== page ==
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12-04-2012 | Surgery | Article

Four-stage surgical regime limits amputation in diabetic foot


Free abstract

MedWire News: A four-stage operative regime achieves a low rate of major amputation and ulcer recurrence in patients with diabetic foot ulcer and deformity, study data show.

The regime resulted in a 1% amputation rate and a 15% ulcer recurrence rate. But, while this is superior to rates reported in the existing literature, the researchers acknowledge that the regimen, which includes debridement, closure, unloading, and correction, is complex and costly.

Worldwide around 6 million diabetic patients suffer from a diabetic foot, of whom 5-15% have a foot ulcer and 3% an additional foot and/or ankle deformity.

The main principles of therapy of the diabetic foot are optimization of metabolism, infection control, revascularization, corrective surgical procedures, and optimal shoe/insole supply.

"It has been estimated that amputations could be reduced 75% (or to less than 500,000) worldwide if everyone followed optimal treatment protocols," comment Martinus Richter and Stefan Zech from Location Hospital Rummelsberg in Germany.

For the current study the researchers devised a four-stage regimen for operative treatment of diabetic foot ulcer with deformity.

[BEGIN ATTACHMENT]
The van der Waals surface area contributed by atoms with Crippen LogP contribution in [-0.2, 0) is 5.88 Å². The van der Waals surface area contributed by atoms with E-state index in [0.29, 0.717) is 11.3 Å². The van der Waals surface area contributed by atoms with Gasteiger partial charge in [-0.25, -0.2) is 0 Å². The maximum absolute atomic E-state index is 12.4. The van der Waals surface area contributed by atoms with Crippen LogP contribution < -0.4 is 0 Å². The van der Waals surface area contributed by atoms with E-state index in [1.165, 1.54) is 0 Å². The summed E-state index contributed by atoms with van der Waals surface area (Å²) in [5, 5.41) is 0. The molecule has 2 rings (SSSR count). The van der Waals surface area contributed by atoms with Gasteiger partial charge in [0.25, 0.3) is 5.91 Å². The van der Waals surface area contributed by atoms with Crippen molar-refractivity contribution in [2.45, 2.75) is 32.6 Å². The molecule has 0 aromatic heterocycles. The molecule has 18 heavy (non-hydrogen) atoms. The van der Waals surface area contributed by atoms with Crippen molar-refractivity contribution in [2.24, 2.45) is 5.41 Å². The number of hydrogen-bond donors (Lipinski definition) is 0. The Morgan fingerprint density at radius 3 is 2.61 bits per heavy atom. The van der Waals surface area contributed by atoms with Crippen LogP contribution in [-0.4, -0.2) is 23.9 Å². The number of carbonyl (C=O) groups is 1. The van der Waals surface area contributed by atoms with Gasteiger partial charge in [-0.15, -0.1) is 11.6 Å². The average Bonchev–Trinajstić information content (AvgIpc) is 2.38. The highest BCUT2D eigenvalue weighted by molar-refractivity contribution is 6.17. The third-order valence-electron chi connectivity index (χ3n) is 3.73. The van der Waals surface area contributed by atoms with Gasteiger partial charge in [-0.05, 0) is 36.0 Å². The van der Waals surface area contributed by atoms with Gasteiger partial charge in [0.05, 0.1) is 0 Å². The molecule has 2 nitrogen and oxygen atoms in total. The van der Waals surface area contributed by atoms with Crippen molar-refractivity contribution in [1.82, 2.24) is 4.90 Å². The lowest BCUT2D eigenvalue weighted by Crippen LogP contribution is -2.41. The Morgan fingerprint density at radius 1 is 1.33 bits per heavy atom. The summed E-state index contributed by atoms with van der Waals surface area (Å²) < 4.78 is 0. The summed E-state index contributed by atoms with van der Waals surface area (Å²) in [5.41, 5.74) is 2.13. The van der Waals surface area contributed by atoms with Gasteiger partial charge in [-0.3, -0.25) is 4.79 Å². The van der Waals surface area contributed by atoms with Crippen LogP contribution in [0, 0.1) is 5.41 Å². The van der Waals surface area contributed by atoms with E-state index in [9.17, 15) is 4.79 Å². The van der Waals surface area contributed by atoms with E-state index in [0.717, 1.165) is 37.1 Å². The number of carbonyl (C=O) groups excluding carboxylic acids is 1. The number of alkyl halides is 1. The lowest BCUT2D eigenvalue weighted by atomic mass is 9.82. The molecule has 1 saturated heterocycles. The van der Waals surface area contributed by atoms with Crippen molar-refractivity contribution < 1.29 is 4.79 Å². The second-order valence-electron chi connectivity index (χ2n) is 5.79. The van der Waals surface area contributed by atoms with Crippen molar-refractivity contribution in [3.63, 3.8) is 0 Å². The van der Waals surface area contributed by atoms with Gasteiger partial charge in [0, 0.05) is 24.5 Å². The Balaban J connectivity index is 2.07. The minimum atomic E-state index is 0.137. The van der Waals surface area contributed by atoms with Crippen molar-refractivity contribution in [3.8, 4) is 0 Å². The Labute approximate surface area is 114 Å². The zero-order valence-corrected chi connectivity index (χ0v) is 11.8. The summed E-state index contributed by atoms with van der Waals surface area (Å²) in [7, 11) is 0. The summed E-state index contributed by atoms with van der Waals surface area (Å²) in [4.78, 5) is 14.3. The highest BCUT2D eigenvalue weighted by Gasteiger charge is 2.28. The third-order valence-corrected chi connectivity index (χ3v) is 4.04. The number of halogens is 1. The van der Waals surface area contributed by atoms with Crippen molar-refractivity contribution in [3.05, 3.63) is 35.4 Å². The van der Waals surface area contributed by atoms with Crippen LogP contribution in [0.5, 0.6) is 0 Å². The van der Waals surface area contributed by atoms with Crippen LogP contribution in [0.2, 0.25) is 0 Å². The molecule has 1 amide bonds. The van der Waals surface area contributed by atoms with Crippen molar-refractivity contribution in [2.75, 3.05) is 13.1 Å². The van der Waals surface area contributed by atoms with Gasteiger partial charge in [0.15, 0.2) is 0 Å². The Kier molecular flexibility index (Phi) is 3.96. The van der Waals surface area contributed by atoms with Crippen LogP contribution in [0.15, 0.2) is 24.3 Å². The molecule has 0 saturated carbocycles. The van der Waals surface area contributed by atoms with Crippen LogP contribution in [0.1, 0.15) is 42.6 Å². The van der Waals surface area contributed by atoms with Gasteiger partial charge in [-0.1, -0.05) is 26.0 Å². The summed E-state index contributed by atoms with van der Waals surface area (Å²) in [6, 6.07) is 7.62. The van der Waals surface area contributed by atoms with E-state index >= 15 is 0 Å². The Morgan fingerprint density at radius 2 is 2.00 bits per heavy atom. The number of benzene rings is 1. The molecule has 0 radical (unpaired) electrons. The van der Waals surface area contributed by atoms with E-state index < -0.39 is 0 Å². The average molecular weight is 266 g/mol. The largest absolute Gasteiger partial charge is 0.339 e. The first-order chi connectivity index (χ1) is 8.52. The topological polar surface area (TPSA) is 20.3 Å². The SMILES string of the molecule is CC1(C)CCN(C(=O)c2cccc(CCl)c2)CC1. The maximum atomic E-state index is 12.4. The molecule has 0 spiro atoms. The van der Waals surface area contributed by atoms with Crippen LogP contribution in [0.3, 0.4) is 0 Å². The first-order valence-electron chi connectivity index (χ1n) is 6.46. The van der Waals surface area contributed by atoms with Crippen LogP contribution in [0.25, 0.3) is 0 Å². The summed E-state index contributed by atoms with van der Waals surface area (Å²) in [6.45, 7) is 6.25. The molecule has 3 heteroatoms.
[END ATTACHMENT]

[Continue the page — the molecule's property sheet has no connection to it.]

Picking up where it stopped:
Debridement (stage 1) aimed to remove all nonvital tissue with the goal to achieve a sterile situation with vacuum-assisted sealing. Intraoperative microbiologic specimens were obtained to determine the necessary antibiotic therapy. If the microbiologic specimens were positive, debridement was repeated up to a maximum of five times after which amputation was performed if the wound was still infected.

After achieving a sterile situation, closure (stage 2) was performed during the same hospital stay with sutures followed by local shifted skin graft, combined with meshgraft. If these options were not successful, functional amputation was considered.

The closed ulcer was then completely unloaded (stage 3) for 6 weeks using different orthoses, such as crutches or wheelchairs.

Last, deformities such as flatfoot and cavus foot that were considered to increase the risk for repetitive ulcer were corrected with arthrodesis including partial weight bearing then customized insoles and/or special diabetic shoes (stage 4).

In all, 335 patients with diabetic foot ulcer and deformity entered stage 1 between January 2006 and August 2010.

Of these, 300 (90%) patients completed treatment with an average follow-up period of 26 months. Recurrent ulcer was registered in 46 (15%) patients.

The overall amputation rate was 14%, the majority at digital or midfoot level: four (1%) cases required a below-knee amputation, three (3%) midfoot/transmetatarsal, five (2%) transmetatarsal, and 26 (9%) amputation of toes.

"The introduced operative four-stage regimen is doubtless a very complex and expensive management," Richter and Zech comment in Foot and Ankle Surgery.

Nevertheless they note: "Above all a low rate of major amputation is decisive. It is medical knowledge that major amputations are responsible for highest cost by far during the clinical course."

By Andrew Czyzewski

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